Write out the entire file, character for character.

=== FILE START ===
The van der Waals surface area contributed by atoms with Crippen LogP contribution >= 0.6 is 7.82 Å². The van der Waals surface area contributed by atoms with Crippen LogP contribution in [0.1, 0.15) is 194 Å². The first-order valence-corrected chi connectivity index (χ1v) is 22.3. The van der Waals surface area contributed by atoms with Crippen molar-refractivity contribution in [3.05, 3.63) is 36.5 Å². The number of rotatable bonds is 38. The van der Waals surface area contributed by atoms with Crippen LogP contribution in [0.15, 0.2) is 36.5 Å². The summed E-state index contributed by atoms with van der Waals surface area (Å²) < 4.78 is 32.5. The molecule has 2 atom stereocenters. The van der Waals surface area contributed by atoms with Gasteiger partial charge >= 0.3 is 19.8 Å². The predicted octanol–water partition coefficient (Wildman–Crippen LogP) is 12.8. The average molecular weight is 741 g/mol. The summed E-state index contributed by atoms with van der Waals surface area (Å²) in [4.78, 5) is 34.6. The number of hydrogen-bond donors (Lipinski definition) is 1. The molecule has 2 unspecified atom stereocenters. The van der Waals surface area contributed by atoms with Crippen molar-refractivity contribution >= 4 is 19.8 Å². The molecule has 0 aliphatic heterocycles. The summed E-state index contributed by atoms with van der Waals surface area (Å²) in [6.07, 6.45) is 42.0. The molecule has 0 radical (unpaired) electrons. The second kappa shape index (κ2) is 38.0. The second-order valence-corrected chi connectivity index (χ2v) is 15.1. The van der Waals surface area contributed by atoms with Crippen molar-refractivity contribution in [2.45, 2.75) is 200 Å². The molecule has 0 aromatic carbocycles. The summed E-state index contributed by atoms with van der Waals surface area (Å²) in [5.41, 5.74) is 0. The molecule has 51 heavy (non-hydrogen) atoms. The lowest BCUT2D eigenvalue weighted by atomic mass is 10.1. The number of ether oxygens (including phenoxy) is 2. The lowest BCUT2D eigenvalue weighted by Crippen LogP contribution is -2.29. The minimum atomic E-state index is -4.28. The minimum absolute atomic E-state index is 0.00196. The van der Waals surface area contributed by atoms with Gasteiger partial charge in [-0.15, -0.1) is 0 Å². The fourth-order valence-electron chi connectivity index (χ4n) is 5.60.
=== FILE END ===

The van der Waals surface area contributed by atoms with Crippen LogP contribution >= 0.6 is 7.82 Å². The van der Waals surface area contributed by atoms with Crippen LogP contribution in [0.1, 0.15) is 194 Å². The first-order valence-corrected chi connectivity index (χ1v) is 22.3. The van der Waals surface area contributed by atoms with Crippen molar-refractivity contribution in [3.05, 3.63) is 36.5 Å². The number of rotatable bonds is 38. The van der Waals surface area contributed by atoms with Crippen LogP contribution in [0.15, 0.2) is 36.5 Å². The summed E-state index contributed by atoms with van der Waals surface area (Å²) < 4.78 is 32.5. The molecule has 2 atom stereocenters. The van der Waals surface area contributed by atoms with Gasteiger partial charge >= 0.3 is 19.8 Å². The predicted octanol–water partition coefficient (Wildman–Crippen LogP) is 12.8. The average molecular weight is 741 g/mol. The summed E-state index contributed by atoms with van der Waals surface area (Å²) in [4.78, 5) is 34.6. The number of hydrogen-bond donors (Lipinski definition) is 1. The molecule has 2 unspecified atom stereocenters. The van der Waals surface area contributed by atoms with Crippen molar-refractivity contribution >= 4 is 19.8 Å². The molecule has 0 aliphatic heterocycles. The summed E-state index contributed by atoms with van der Waals surface area (Å²) in [6.07, 6.45) is 42.0. The molecule has 0 radical (unpaired) electrons. The second kappa shape index (κ2) is 38.0. The second-order valence-corrected chi connectivity index (χ2v) is 15.1. The van der Waals surface area contributed by atoms with Crippen molar-refractivity contribution in [2.45, 2.75) is 200 Å². The molecule has 0 aromatic carbocycles. The summed E-state index contributed by atoms with van der Waals surface area (Å²) in [5.41, 5.74) is 0. The molecule has 51 heavy (non-hydrogen) atoms. The lowest BCUT2D eigenvalue weighted by atomic mass is 10.1. The number of ether oxygens (including phenoxy) is 2. The lowest BCUT2D eigenvalue weighted by Crippen LogP contribution is -2.29. The minimum atomic E-state index is -4.28. The minimum absolute atomic E-state index is 0.00196. The van der Waals surface area contributed by atoms with Gasteiger partial charge in [-0.15, -0.1) is 0 Å². The fourth-order valence-electron chi connectivity index (χ4n) is 5.60.